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Prot

How to pass DeviceContext to other classes?

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Hi there,

 

I've been following this tutorial on how to render a texture with DirectX tool Kit. It's all clear.

In the example everything is created and executed inside the Game.cpp. I am still new to C++ so I was wondering, how would I transfer all the logic for rendering a sprite to a separate class. So I came Up with this:

#pragma once

#include "SpriteBatch.h"

class MyTexture
{
public:
	MyTexture();
	~MyTexture();

	void Create();
	void OnDeviceLost();
	void Render();
private:
	Microsoft::WRL::ComPtr<ID3D11ShaderResourceView> m_texture;
	Microsoft::WRL::ComPtr<ID3D11ShaderResourceView> m_texture;
	std::unique_ptr<DirectX::SpriteBatch> m_spriteBatch;
	DirectX::SimpleMath::Vector2 m_screenPos;
	DirectX::SimpleMath::Vector2 m_origin;
	UINT backBufferWidth;
	UINT backBufferHeight;
};
#include "pch.h"
#include "Grid.h"
#include "SpriteBatch.h"

using namespace DirectX;

using Microsoft::WRL::ComPtr;
using namespace DirectX::SimpleMath;

MyTexture::MyTexture()
{
	m_screenPos.x = backBufferWidth / 2.f;
	m_screenPos.y = backBufferHeight / 2.f;
}


MyTexture::~MyTexture()
{
}


void MyTexture::Create()
{
	m_spriteBatch.reset(new SpriteBatch(m_d3dContext.Get()));

	ComPtr<ID3D11Resource> resource;
	DX::ThrowIfFailed(
		CreateWICTextureFromFile(m_d3dDevice.Get(), L"cat.png", resource.GetAddressOf(),
		m_texture.ReleaseAndGetAddressOf()));

	ComPtr<ID3D11Texture2D> cat;
	DX::ThrowIfFailed(resource.As(&cat));

	CD3D11_TEXTURE2D_DESC catDesc;
	cat->GetDesc(&catDesc);

	m_origin.x = float(catDesc.Width / 2);
	m_origin.y = float(catDesc.Height / 2);
}

void MyTexture::OnDeviceLost()
{
	m_texture.Reset();
	m_spriteBatch.reset();
}

void MyTexture::Render()
{
	m_spriteBatch->Begin();

	m_spriteBatch->Draw(m_texture.Get(), m_screenPos, nullptr, Colors::White, 0.f, m_origin);

	m_spriteBatch->End();
}

But in this class I still need a reference to the m_d3dDevice and m_d3dContext. As i said I am pretty new to C++. So what would be the best way to do this? Something like passing a pointer or something? Maybe somebody can show me some example code.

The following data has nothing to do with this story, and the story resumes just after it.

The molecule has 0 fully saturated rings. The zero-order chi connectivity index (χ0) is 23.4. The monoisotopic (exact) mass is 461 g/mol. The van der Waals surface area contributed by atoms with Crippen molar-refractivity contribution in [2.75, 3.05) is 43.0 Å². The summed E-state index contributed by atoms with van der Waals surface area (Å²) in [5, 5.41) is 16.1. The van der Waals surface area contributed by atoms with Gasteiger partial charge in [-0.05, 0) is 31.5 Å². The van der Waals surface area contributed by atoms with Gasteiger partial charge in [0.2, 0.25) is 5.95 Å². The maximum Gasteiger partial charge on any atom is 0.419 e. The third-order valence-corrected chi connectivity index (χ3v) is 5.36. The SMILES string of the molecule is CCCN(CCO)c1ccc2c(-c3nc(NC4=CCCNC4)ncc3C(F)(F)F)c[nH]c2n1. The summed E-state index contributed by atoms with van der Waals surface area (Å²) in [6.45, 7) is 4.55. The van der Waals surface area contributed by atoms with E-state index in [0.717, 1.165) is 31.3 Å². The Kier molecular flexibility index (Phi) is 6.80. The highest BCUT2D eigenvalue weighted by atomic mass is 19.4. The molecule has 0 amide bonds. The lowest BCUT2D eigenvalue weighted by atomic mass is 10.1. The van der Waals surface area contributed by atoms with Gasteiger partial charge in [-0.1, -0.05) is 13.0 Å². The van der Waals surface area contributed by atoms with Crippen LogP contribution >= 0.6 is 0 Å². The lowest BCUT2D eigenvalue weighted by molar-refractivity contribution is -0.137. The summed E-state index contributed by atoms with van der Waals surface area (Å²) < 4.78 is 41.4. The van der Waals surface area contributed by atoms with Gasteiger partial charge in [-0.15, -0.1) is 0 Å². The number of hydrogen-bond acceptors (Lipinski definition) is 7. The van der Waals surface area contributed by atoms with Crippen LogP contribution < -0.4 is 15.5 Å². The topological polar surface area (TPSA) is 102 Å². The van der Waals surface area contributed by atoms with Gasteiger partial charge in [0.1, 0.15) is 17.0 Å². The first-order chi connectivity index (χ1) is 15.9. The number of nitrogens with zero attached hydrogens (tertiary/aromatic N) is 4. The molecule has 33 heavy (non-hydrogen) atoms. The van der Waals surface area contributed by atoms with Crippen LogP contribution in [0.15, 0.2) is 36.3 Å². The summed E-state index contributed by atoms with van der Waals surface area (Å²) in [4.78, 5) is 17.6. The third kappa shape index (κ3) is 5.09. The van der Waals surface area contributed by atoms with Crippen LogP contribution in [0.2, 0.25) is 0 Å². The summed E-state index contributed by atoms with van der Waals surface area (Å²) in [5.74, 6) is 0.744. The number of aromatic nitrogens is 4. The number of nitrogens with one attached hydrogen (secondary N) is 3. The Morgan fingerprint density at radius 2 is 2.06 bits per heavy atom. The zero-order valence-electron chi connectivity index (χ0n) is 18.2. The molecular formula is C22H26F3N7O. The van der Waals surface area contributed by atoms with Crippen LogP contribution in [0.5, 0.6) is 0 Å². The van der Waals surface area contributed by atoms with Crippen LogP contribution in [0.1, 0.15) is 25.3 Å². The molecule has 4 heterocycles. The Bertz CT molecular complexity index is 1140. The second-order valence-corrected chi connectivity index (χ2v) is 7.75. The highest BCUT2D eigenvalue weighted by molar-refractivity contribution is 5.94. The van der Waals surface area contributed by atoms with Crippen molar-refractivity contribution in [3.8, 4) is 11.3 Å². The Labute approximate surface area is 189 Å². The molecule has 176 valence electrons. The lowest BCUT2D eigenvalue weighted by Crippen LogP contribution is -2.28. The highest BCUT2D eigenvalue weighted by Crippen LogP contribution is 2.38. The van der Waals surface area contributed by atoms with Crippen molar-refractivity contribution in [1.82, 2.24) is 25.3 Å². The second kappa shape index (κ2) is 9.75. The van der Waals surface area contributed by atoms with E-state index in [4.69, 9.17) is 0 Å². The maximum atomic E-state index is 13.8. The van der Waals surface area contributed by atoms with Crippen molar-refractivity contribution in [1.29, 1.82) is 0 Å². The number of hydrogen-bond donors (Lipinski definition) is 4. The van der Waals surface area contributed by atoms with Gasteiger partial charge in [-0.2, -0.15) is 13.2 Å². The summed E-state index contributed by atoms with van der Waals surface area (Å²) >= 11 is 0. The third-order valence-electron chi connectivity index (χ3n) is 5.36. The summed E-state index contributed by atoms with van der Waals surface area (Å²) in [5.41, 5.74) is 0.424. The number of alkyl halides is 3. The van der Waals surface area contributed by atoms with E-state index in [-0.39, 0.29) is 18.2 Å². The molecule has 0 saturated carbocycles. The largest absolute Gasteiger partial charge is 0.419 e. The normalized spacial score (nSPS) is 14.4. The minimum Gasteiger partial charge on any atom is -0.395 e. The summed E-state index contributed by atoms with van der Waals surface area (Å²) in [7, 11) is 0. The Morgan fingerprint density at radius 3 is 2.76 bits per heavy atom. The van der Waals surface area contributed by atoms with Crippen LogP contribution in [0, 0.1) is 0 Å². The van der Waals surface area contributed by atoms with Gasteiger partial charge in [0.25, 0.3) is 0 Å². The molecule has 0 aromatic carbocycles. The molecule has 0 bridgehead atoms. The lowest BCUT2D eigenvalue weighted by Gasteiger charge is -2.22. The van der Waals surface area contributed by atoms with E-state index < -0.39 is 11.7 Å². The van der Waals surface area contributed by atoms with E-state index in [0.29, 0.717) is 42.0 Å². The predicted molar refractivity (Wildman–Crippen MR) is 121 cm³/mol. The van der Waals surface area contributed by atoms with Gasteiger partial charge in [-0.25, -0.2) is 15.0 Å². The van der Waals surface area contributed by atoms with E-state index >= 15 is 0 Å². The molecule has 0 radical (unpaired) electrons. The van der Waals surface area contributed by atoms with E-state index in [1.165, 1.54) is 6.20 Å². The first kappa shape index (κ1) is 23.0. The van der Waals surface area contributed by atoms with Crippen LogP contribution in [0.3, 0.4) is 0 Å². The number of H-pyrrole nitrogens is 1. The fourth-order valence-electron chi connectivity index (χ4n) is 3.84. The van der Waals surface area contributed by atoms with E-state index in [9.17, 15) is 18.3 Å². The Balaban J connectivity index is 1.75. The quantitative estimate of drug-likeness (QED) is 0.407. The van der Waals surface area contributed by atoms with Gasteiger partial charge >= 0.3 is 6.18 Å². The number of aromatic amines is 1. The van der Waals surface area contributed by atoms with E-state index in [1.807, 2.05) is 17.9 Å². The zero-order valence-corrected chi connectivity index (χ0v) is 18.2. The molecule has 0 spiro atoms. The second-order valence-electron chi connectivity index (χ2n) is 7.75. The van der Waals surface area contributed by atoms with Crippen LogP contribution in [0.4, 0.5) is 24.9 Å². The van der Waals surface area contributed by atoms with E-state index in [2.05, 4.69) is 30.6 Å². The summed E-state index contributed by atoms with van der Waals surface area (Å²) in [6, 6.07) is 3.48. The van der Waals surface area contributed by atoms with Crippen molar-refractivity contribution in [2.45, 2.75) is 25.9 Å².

Btw in Game.h the variables are declared like this:

    Microsoft::WRL::ComPtr<ID3D11Device>            m_d3dDevice;
    Microsoft::WRL::ComPtr<ID3D11DeviceContext>     m_d3dContext;
Edited by Prot

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Pass a pointer to the device in the Texture constructor and/or the "create" function (depending on your design). This makes the dependency on the device clear and explicit.

Edited by Josh Petrie

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Pass a pointer to the device in the Texture constructor and/or the "create" function (depending on your design). This makes the dependency on the device clear and explicit.

 

I know this is kind of lazy, but would you please show me how I would do this?

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I asked a very similar question here: https://directxtk.codeplex.com/discussions/611607

 

Basically when you create your device and deviceContext, these initialized objects "live" in the private member section of your game class as you wrote. Now you want to load a texture, and you see you need the device and/or deviceContext for that, so you need to have a place for them in your MyTexture class. You can either just create temporary objects of the device and device context in the constructor as Josh suggested, or store them in your MyTexture as private members.

Edited by SteveHatcher

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Usually there is an explicit relationship between the resource and its creator ( ID3D11Device ) and during its lifetime is very unlikely to change, and in case it might need to change ( creation / destruction ) is way better ( IMHO ) to directly create a new instance. Thus i would approach the problem this way :

class IResource
{
    IResource(GraphicsContext& graphics_context) : m_graphics_context { graphics_context } { }

protected:
    GraphicsContext& m_graphics_context;
};

obviously the GraphicsContext& contains Device, immediate context, feature levels and more ( it can also be a POD ). Since you directly manipulate resources w/ no handles inbetween copying resources is debatable smile.png.

 

I´m personally a big fan of references, but still you might go aswell with pointers. References disallow invalid ( null ) instances but at the same time they do have some ¨¨problems¨¨ ( if you wanna call them that way ) with copy constructors.

 

If you think the resource is going to be recreated different times by different devices, just ( as said already ) pass the graphics context or the device to the create() method. Since i´m sort of promoting references, pass the parameter as reference <3 and keep it as a pointer inside. ( we are using C++ afterall )

 

Happy coding smile.png

Edited by Sparkon

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